Percent of Net Available Value for each point Net Total Invested Total Revenue to Investors Total Revenue / point Total Revenue to Developers
70% $3500 $245,000 $245,000 $3,500 $105,000
60% $4000 $240,000 $210,000 $3,500 $110,000
50% $5000 $250,000 $125,000 $2,500 $125,000
30% $8000 $240,000 $105,000 $3,500 $245,000

In general, that's pretty grim. Only in the 70% case do the investors come out just breaking even, and the developers have enough to fund half of their next game. Is it possible? Maybe. But is it worth it for the investors? How many times will an investor loose most of their money from games that aren't finished, or games that don't break 20 to 30 thousand copies before they just kind of give up investing? How much work is required of developers just to set up the legalities to make sure they don't get sued, and their investors don't get screwed?

Another funding model for indie devs is to keep titles relevant from year to year, keeping sales of the title up while you work on the next title, and into your third.  By keeping these games selling, you can start to see actual profits. However, this also means consistently releasing games year after year, and surviving until these games come out. This takes a lot of start up capital, or at least the ability or desire to eat ramen for years on end, with only the smallest chance of reward (from looking at these numbers anyway).


These numbers make it really obvious to me why most indie (and, in some cases non-indie) business models exist, and why they produce the games they produce. To be successful, you need to be in one of a few situations:

  • A single developer that makes a good title (Petri, for example)
  • A single or set of developers with short release cycles to keep multiple games relivant over short periods of time.  (Almost all iPhone developers).
  • A developer that has an already popular game and is able to get on one of the more visible services  like XBLA, PSN, or WiiWare (That Game Company, the Behemoth, 2D boy, Number None)

This is why indie games experiment the way they do.  Shorten the dev cycle, concentrate on mechanics and prototypes, keep art resources and requirements low, release lots of games quickly.  I feel like there needs to be more available.  I'm sure there are indies out there that want to experiment with things that take longer dev cycles, (weird dynamics, involved dynamic art styles, or, god fobid, strange narative structure), but can't for survivability reasons, and that's a damn shame.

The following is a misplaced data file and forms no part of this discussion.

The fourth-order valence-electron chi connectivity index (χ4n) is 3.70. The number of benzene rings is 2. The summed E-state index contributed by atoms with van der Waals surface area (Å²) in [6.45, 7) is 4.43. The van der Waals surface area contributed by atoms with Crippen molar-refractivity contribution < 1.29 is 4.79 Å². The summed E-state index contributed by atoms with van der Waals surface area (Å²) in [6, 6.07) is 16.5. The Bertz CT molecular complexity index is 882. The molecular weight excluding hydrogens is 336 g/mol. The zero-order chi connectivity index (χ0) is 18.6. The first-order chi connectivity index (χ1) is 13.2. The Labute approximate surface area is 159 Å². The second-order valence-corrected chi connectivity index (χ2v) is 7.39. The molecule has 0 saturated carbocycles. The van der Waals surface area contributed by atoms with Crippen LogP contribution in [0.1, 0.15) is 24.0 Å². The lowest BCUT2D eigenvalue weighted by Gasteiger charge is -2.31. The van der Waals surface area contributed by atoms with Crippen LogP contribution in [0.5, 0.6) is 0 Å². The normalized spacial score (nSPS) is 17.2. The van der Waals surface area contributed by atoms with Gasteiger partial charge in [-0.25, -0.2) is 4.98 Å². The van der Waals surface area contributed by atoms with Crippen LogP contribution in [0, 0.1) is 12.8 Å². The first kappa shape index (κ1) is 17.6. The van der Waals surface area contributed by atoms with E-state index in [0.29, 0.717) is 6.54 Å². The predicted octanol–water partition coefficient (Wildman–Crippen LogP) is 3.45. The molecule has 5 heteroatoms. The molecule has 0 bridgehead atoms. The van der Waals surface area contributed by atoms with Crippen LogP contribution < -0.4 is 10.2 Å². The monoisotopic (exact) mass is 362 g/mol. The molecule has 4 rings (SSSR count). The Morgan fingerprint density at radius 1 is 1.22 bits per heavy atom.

So my answer to everything here is, maybe there's not a good living to be made in indie games. Even with alternative money sources, it doesn't look like you can sustain a business, even of small number of developers, without competing for AAA numbers, which seems to have a quality bar that almost requires a AAA team. Obviously, the math for that is wrong somewhere, as we've seen it happen, but is it worth it for me (or anyone else) to attempt the struggle when the reward seems to be mostly just more struggle? Is there an answer I'm possibly missing? Is there money to be made in remaining truely independent, or even survivability?  And if there is, can it be done for more models than what we have now?

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31 Responses to Is There Money To Be Made?

  1. Pingback: Posts about Mac Rumors as of July 29, 2009 » The Daily Parr

  2. Well put and relevant post. I put up a response of my own.

    […]In my opinion, the public funding idea is really interesting, but it seems like the wrong part of it is getting emphasized[…]

    (I guess the bracketed parentheses are considered stylish)

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  8. TrojanMan06 says:

    Why not work full-time/part-time and program video games in your spare time, until you build up a reputation for yourself? I would imagine this would be the lowest-risk method to do what you love and not kill yourself financially. Also, if you end up producing good quality products, maybe the right person will notice, and hire you full time developing video games with a team. Or even network yourself and build a team of your own with a common goal. Just be as optimistic as possible about it. Many people don’t get to do what they love, as that can drastically differ from what we excel at, however, with a little dedication and hard work you might surprise yourself.